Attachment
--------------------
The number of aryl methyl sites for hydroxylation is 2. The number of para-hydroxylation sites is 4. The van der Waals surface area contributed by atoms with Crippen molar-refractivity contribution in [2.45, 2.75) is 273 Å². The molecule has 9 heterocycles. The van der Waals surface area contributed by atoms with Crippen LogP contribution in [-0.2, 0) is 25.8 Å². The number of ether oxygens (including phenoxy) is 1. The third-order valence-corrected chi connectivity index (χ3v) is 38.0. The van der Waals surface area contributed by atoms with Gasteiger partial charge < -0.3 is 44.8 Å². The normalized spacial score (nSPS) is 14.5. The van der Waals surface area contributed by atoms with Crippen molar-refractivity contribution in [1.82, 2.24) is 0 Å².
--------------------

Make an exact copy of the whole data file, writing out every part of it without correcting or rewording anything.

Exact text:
The number of aryl methyl sites for hydroxylation is 2. The number of para-hydroxylation sites is 4. The van der Waals surface area contributed by atoms with Crippen molar-refractivity contribution in [2.45, 2.75) is 273 Å². The molecule has 9 heterocycles. The van der Waals surface area contributed by atoms with Crippen LogP contribution in [-0.2, 0) is 25.8 Å². The number of ether oxygens (including phenoxy) is 1. The third-order valence-corrected chi connectivity index (χ3v) is 38.0. The van der Waals surface area contributed by atoms with Gasteiger partial charge < -0.3 is 44.8 Å². The normalized spacial score (nSPS) is 14.5. The van der Waals surface area contributed by atoms with Crippen molar-refractivity contribution in [1.82, 2.24) is 0 Å².